Pick of the Pops 62 (April 23rd 1981)

Human Cornish pasty Scott Mills sits in for Gambaccini this week - and if that's not bad enough, this chart smells so badly, it's a positive danger to life.

So hazmat suits on, we're going in...

S'Express - Theme From S'Express

Taking most of the thrilling bits of Rose Royce's ten-times-better Is It Love You're After and rendering them utterly joyless, S'Express/Mark Moore's number one hit is one of the better records in a truly awful Pick of the Pops. 4/10

Def Leppard - Armageddon It

At some stage, Jeff Leppard (who was big friends with Brian Maiden and Judith Priest) abandoned the NWOBHM for US style poodle rock. They sold millions of records, albeit millions of records that sound like this. 2/10

Jellybean & Adele Bertei - Just a Mirage

A curious hybrid of Tiffany/Debbie Gibson and the backing electronics of Dead or Alive's You Spin Me Round (with a Beat It 'axe' break, as well), Just a Mirage is pleasant enough, I suppose. Jellybean 'Rafa' (spit) Benitez dated Madonna for a short time before she committed long time to Coronation Street/KeepingUpAppearances actor Geoffrey Hughes. 3/10


Bananarama - I Want You Back

Banarama go SAW with predictable half-wit verse/chorus/verse results. A sort of 1940s know your place/singalong rubbish for the depressed proletariat. 2/10


Pebbles - Girlfriend 

An anaemic, Evo-Stik League Janet Jackson rip-Off record. At least 5 Star had a tune. 2/10


Natalie Cole - Pink Cadillac

My goodness, what a shit chart. 1/10


Hazel Dean 

Named after the beloved London's Burning actor, Hazel Dean made a number of ace hi-energy records in the mid to late eighties. This isn't one of of them. 4/10


USA readers - this is a very British joke, I'm afraid.

Taylor Dayne - Prove Your Love

Just horrible. TD tried to repeat her biggest hit Tell It To Your Heart  with ever diminishing results. Prove Your Love just sounds like someone shouting at you. 1/10

Eighth Wonder - I'm Not Scared

Pet Shop Boys written and produced - and with Patsy Kensit's voice lobbed on top. Not offensive, but… 3/10

Sinitta - Something or Other

Fucking hell - these indistinguishable and desperately shit SAW records are like a prison sentence. Stupid pop for stupid people. 0/10

Fleetwood Mac - Everywhere 

I know there's been a volte face (by people who should know better) on Fleetwood Mac and their dreary cokehead legacy, but really.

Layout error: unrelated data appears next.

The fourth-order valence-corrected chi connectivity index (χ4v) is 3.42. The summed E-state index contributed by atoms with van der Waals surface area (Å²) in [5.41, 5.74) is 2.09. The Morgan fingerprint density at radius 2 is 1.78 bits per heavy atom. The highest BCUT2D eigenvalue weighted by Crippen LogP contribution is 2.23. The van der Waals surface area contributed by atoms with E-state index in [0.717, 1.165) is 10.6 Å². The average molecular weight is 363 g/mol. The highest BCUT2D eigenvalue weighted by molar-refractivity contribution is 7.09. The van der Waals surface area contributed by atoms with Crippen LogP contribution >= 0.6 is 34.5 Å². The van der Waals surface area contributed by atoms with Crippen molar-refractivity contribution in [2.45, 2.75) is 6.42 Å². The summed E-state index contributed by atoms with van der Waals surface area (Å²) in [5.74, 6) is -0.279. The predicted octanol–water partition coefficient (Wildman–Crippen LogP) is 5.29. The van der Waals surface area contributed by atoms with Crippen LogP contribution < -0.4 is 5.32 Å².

Jesus, I loathe this record. 0/10

Tiffany - Could Have Been

What happened to the charts at this time? There's just nothing here to inspire: nothing weird, nothing interesting, nothing clever. Imagine being a teenager looking for inspiration amongst this mass-produced, crap cabaret garbage? It's like a pre-Beatles era when Brill Building songwriters and their producers held sway, and the performers were just vapid marionettes. 0/10

Climie Fisher - Love Changes Everything

This is what the kids want!  0/10

The kids react furiously to Climie Fisher's strict  'no encores' rule.

Bros - Drop the Boy



Pet Shop Boys - Heart

An inspirationless PSB song, propelled to number one due to their massive popularity - and their previous number ones. Heart was offered to Madonna, but she turned it down - which just goes to show her good taste (along with shacking up with Heartbeat actor Geoffrey 'Onslow' Hughes). 4/10

Geoff Hughes and Madonna dodge the paparazzi in the grounds of  their Bel Air Mansion.

Scott Mills: occasionally I'll flick through the channels in the car and I experience the nightmare that is 2020s commercial radio. It's a ghastly, algorithm-led, choiceless world which invites listener participation and contributions, but anonymises them by only offering their first names.

Presumably, this is to cut down on the risk-taking in producing hours and hours of pap (avoiding surnames reduces the chances of individual defamation), but - along with the blandness/'safe' 'values' of their musical output of these indistinguishable stations - it produces a curiously '1984' sensation where people become homogenous entities rather than individuals.

One of the few (minor) joys of Johnny Walker's Sounds of the Seventies (also Radio 2) is the fact that readers' letters and audio contributions are broadcast in full, with full names and their hometowns broadcast to the listener. On Scott Mills's version of POTP, listeners were encouraged to send in emails and 'voice notes' regarding 1988, and - just like modern commercial radio - they had beeb rendered virtually anonymous as 'Janet from Stevenage'/'Vicky from St Helens', or just existed as a single first name.

Or, as Peter Cook observed of Bruce 'Man of the People' Forsyth's treatment of his adoring public, they'd just become c*nt from the audience' - and it was thoroughly dispiriting.

I have few doubts that this is 'the future' for this programme - the sound of the appallingly bland Scott Mills's boot stamping on a human face. Forever.

Gambaccini is terrible, but reassuringly terrible. Scott Mills doesn't even have the shock of the new to cause dissonance - he's a variant of the equally ghastly Gary Davies, with (as I've said) a fewof the vaguely modern blandishments of commercial radio thrown in to keep POTP 'up to date' (!). 0/10

Programme as a Whole: 0/10

Worst record: Sinitta

Best: It wasn't just Scott Mills that ruined this week's programme, the music was as bad as anything I've heard on POTP - and for all of the reasons I've listed. So this week, I'm going to pick something from April 1988's Indie Charts for the video link.

Click on the link to hear The Mekons' lovely single 'Ghosts of American Astronauts':